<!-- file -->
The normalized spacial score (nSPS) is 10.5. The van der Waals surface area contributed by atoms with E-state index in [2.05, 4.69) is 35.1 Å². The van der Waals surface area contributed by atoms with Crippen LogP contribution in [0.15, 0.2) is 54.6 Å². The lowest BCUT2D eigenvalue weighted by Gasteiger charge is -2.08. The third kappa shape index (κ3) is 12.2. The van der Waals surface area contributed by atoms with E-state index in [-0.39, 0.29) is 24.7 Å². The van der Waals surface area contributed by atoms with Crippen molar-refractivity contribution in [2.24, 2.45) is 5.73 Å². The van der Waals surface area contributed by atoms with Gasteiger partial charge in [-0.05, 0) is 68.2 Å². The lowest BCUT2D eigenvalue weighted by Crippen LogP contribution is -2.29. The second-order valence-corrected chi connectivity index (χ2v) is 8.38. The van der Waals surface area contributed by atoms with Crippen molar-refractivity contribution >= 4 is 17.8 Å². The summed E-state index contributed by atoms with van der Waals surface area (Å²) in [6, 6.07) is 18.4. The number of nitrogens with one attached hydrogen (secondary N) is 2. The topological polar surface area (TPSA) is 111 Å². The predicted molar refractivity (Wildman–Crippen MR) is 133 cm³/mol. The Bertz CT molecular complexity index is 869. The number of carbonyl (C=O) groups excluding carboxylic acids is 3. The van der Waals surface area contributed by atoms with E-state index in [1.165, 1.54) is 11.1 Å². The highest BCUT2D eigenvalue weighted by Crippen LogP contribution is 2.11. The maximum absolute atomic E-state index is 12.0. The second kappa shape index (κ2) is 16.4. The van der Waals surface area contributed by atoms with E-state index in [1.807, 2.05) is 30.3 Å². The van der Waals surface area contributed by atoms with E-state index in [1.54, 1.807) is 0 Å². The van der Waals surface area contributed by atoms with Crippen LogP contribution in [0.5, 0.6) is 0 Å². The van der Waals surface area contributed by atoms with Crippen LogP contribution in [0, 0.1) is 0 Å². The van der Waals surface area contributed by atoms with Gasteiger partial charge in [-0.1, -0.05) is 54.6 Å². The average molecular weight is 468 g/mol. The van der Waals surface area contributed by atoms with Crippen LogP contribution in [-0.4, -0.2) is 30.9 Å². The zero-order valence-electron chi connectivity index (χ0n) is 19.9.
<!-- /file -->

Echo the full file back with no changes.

The normalized spacial score (nSPS) is 10.5. The van der Waals surface area contributed by atoms with E-state index in [2.05, 4.69) is 35.1 Å². The van der Waals surface area contributed by atoms with Crippen LogP contribution in [0.15, 0.2) is 54.6 Å². The lowest BCUT2D eigenvalue weighted by Gasteiger charge is -2.08. The third kappa shape index (κ3) is 12.2. The van der Waals surface area contributed by atoms with E-state index in [-0.39, 0.29) is 24.7 Å². The van der Waals surface area contributed by atoms with Crippen molar-refractivity contribution in [2.24, 2.45) is 5.73 Å². The van der Waals surface area contributed by atoms with Gasteiger partial charge in [-0.05, 0) is 68.2 Å². The lowest BCUT2D eigenvalue weighted by Crippen LogP contribution is -2.29. The second-order valence-corrected chi connectivity index (χ2v) is 8.38. The van der Waals surface area contributed by atoms with Crippen molar-refractivity contribution >= 4 is 17.8 Å². The summed E-state index contributed by atoms with van der Waals surface area (Å²) in [6, 6.07) is 18.4. The number of nitrogens with one attached hydrogen (secondary N) is 2. The topological polar surface area (TPSA) is 111 Å². The predicted molar refractivity (Wildman–Crippen MR) is 133 cm³/mol. The Bertz CT molecular complexity index is 869. The number of carbonyl (C=O) groups excluding carboxylic acids is 3. The van der Waals surface area contributed by atoms with E-state index in [1.165, 1.54) is 11.1 Å². The highest BCUT2D eigenvalue weighted by Crippen LogP contribution is 2.11. The maximum absolute atomic E-state index is 12.0. The second kappa shape index (κ2) is 16.4. The van der Waals surface area contributed by atoms with E-state index in [1.807, 2.05) is 30.3 Å². The van der Waals surface area contributed by atoms with E-state index in [1.54, 1.807) is 0 Å². The van der Waals surface area contributed by atoms with Crippen LogP contribution in [0.5, 0.6) is 0 Å². The van der Waals surface area contributed by atoms with Crippen LogP contribution in [0, 0.1) is 0 Å². The van der Waals surface area contributed by atoms with Gasteiger partial charge in [-0.1, -0.05) is 54.6 Å². The average molecular weight is 468 g/mol. The van der Waals surface area contributed by atoms with Crippen LogP contribution in [-0.4, -0.2) is 30.9 Å². The zero-order valence-electron chi connectivity index (χ0n) is 19.9.